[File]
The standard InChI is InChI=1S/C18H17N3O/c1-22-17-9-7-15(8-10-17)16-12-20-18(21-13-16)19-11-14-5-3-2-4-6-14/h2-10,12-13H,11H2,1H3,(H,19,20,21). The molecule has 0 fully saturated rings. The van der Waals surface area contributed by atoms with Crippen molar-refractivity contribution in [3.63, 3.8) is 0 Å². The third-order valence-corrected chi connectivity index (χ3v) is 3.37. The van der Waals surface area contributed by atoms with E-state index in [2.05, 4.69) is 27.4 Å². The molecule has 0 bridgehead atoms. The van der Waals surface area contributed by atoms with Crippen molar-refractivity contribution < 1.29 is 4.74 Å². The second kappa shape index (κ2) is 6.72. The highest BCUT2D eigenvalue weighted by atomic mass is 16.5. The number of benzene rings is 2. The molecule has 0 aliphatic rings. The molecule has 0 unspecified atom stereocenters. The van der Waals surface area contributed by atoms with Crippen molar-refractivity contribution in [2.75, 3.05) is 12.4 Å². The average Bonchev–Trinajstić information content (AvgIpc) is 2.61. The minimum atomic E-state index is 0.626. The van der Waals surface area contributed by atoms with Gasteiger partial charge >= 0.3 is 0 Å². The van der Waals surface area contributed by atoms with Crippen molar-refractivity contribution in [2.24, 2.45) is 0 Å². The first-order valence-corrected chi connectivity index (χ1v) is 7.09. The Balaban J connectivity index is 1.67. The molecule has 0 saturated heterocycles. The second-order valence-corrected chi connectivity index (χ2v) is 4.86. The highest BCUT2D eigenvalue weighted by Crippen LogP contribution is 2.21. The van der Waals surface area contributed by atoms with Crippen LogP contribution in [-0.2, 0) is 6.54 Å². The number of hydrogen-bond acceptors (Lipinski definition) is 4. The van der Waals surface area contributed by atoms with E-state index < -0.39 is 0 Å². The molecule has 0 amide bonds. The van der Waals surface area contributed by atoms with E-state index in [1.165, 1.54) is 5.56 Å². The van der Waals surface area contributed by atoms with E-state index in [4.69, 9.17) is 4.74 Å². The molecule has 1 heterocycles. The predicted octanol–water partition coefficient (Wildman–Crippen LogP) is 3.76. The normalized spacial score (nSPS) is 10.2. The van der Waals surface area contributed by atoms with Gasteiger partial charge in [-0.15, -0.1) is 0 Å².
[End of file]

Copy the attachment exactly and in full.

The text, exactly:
The standard InChI is InChI=1S/C18H17N3O/c1-22-17-9-7-15(8-10-17)16-12-20-18(21-13-16)19-11-14-5-3-2-4-6-14/h2-10,12-13H,11H2,1H3,(H,19,20,21). The molecule has 0 fully saturated rings. The van der Waals surface area contributed by atoms with Crippen molar-refractivity contribution in [3.63, 3.8) is 0 Å². The third-order valence-corrected chi connectivity index (χ3v) is 3.37. The van der Waals surface area contributed by atoms with E-state index in [2.05, 4.69) is 27.4 Å². The molecule has 0 bridgehead atoms. The van der Waals surface area contributed by atoms with Crippen molar-refractivity contribution < 1.29 is 4.74 Å². The second kappa shape index (κ2) is 6.72. The highest BCUT2D eigenvalue weighted by atomic mass is 16.5. The number of benzene rings is 2. The molecule has 0 aliphatic rings. The molecule has 0 unspecified atom stereocenters. The van der Waals surface area contributed by atoms with Crippen molar-refractivity contribution in [2.75, 3.05) is 12.4 Å². The average Bonchev–Trinajstić information content (AvgIpc) is 2.61. The minimum atomic E-state index is 0.626. The van der Waals surface area contributed by atoms with Gasteiger partial charge >= 0.3 is 0 Å². The van der Waals surface area contributed by atoms with Crippen molar-refractivity contribution in [2.24, 2.45) is 0 Å². The first-order valence-corrected chi connectivity index (χ1v) is 7.09. The Balaban J connectivity index is 1.67. The molecule has 0 saturated heterocycles. The second-order valence-corrected chi connectivity index (χ2v) is 4.86. The highest BCUT2D eigenvalue weighted by Crippen LogP contribution is 2.21. The van der Waals surface area contributed by atoms with Crippen LogP contribution in [-0.2, 0) is 6.54 Å². The number of hydrogen-bond acceptors (Lipinski definition) is 4. The van der Waals surface area contributed by atoms with E-state index < -0.39 is 0 Å². The molecule has 0 amide bonds. The van der Waals surface area contributed by atoms with E-state index in [1.165, 1.54) is 5.56 Å². The van der Waals surface area contributed by atoms with E-state index in [4.69, 9.17) is 4.74 Å². The molecule has 1 heterocycles. The predicted octanol–water partition coefficient (Wildman–Crippen LogP) is 3.76. The normalized spacial score (nSPS) is 10.2. The van der Waals surface area contributed by atoms with Gasteiger partial charge in [-0.15, -0.1) is 0 Å².